TV Commercials and Weight
By Rallie McAllister, MD, MPH
You might be accustomed to screening TV programs before you allow your kids to watch them, but new research suggests that it might be just as important to screen the TV commercials that your children watch.
Researchers at the University of Liverpool discovered that kids who watch television commercials for unhealthy foods are more likely to want to eat the same or similar types of high-fat and high-sugar foods. For their recent study*, the scientists evaluated the food preferences of 281 children aged six to 13 years old after exposing them to two types of television advertisements.
The children were shown an episode of a popular cartoon on two separate occasions, two weeks apart. Before each viewing of the cartoon, the children were exposed to five minutes of commercials. On one occasion, the commercials featured toys and on the other occasion, the commercials featured junk food and fast food. After each viewing, the children were given lists of various food items, both branded and unbranded, and then asked what they would like to eat.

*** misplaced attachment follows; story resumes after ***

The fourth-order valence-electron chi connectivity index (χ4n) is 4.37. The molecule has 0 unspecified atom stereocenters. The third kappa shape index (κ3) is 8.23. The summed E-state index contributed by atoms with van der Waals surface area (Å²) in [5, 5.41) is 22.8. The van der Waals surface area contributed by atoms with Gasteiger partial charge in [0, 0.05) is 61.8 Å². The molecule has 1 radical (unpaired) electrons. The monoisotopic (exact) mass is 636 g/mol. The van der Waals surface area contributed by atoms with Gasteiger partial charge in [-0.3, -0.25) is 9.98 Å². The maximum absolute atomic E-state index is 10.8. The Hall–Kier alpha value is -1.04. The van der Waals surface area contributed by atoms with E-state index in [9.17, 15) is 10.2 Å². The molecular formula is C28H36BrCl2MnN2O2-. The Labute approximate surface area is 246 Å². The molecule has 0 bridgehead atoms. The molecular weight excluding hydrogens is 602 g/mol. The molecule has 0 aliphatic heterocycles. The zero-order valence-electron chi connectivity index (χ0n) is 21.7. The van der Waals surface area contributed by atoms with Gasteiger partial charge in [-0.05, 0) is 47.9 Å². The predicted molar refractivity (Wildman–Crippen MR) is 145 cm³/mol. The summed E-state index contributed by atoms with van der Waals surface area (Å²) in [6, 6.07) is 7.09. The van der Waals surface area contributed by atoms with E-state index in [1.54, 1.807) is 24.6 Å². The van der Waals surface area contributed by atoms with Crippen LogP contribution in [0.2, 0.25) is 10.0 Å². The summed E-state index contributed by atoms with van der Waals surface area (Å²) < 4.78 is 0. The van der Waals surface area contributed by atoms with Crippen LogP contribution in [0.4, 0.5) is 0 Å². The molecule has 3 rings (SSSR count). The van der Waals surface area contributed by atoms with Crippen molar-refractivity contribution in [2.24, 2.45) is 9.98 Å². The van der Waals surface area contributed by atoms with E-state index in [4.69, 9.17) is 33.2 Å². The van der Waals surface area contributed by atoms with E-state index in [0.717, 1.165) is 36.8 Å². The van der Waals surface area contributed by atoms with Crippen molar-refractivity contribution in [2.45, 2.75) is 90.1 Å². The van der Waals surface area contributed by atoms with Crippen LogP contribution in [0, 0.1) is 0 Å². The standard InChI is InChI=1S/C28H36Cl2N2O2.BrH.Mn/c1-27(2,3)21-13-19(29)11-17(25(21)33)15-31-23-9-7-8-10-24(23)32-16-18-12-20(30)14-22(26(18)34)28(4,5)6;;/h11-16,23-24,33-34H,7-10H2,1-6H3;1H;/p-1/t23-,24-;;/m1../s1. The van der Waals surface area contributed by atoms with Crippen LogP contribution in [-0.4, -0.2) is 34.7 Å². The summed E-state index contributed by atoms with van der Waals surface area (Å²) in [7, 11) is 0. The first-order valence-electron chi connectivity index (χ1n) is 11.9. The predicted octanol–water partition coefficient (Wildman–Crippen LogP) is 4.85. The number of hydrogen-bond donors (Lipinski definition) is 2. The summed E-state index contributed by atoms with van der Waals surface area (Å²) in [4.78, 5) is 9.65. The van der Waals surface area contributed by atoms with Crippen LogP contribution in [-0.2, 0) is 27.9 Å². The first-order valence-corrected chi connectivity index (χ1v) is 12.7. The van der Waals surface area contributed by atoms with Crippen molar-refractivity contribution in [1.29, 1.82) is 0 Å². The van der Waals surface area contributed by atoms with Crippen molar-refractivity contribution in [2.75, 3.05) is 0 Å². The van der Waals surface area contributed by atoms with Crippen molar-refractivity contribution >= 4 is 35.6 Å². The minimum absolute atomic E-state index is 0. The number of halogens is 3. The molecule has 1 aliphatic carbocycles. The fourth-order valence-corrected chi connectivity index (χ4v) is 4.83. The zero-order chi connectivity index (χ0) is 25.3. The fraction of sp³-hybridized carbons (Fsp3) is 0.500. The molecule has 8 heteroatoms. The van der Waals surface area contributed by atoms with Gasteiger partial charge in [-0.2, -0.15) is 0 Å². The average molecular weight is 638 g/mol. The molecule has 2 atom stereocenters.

The researchers found that after watching the food commercials, the children were more likely to choose junk foods rich in fats and carbohydrates than they were after viewing the toy commercials. The scientists also found that children who watched television for more than 21 hours a week were more likely to be influenced by the food commercials than children who spent less time parked in front of the TV. The children who spent more time watching television also had a significantly greater body mass index (BMI) than those who were less frequent viewers.
Thank goodness for TiVo! By recording your kids’ favorite programs ahead of time, you can skip over all the commercials when it’s time to watch the show. The fewer junk food commercials your children are exposed to, the healthier they’re likely to be!
* “Food Commercials Increase Preference for Energy-Dense Foods, Particularly in Children Who Watch More Television”. Pediatrics, 2011; DOI: 10.1542/peds.2010-1859